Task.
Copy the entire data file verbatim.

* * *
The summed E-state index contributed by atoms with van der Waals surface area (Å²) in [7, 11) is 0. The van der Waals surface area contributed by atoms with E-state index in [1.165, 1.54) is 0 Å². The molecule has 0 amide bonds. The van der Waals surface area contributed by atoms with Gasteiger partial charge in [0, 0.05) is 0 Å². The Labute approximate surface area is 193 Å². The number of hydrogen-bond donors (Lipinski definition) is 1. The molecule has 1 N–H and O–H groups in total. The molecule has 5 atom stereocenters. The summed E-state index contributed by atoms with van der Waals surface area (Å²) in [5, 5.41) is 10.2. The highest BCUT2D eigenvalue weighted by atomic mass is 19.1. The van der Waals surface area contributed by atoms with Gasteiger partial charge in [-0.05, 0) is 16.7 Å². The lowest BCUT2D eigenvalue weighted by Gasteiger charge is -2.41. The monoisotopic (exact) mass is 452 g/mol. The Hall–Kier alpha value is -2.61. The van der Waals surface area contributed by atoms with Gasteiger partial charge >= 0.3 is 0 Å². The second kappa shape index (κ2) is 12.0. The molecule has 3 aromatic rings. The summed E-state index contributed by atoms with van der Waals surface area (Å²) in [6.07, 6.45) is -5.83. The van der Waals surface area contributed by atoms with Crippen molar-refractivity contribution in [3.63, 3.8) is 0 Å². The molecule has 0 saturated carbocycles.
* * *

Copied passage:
The summed E-state index contributed by atoms with van der Waals surface area (Å²) in [7, 11) is 0. The van der Waals surface area contributed by atoms with E-state index in [1.165, 1.54) is 0 Å². The molecule has 0 amide bonds. The van der Waals surface area contributed by atoms with Gasteiger partial charge in [0, 0.05) is 0 Å². The Labute approximate surface area is 193 Å². The number of hydrogen-bond donors (Lipinski definition) is 1. The molecule has 1 N–H and O–H groups in total. The molecule has 5 atom stereocenters. The summed E-state index contributed by atoms with van der Waals surface area (Å²) in [5, 5.41) is 10.2. The highest BCUT2D eigenvalue weighted by atomic mass is 19.1. The van der Waals surface area contributed by atoms with Gasteiger partial charge in [-0.05, 0) is 16.7 Å². The lowest BCUT2D eigenvalue weighted by Gasteiger charge is -2.41. The monoisotopic (exact) mass is 452 g/mol. The Hall–Kier alpha value is -2.61. The van der Waals surface area contributed by atoms with Gasteiger partial charge >= 0.3 is 0 Å². The second kappa shape index (κ2) is 12.0. The molecule has 3 aromatic rings. The summed E-state index contributed by atoms with van der Waals surface area (Å²) in [6.07, 6.45) is -5.83. The van der Waals surface area contributed by atoms with Crippen molar-refractivity contribution in [3.63, 3.8) is 0 Å². The molecule has 0 saturated carbocycles.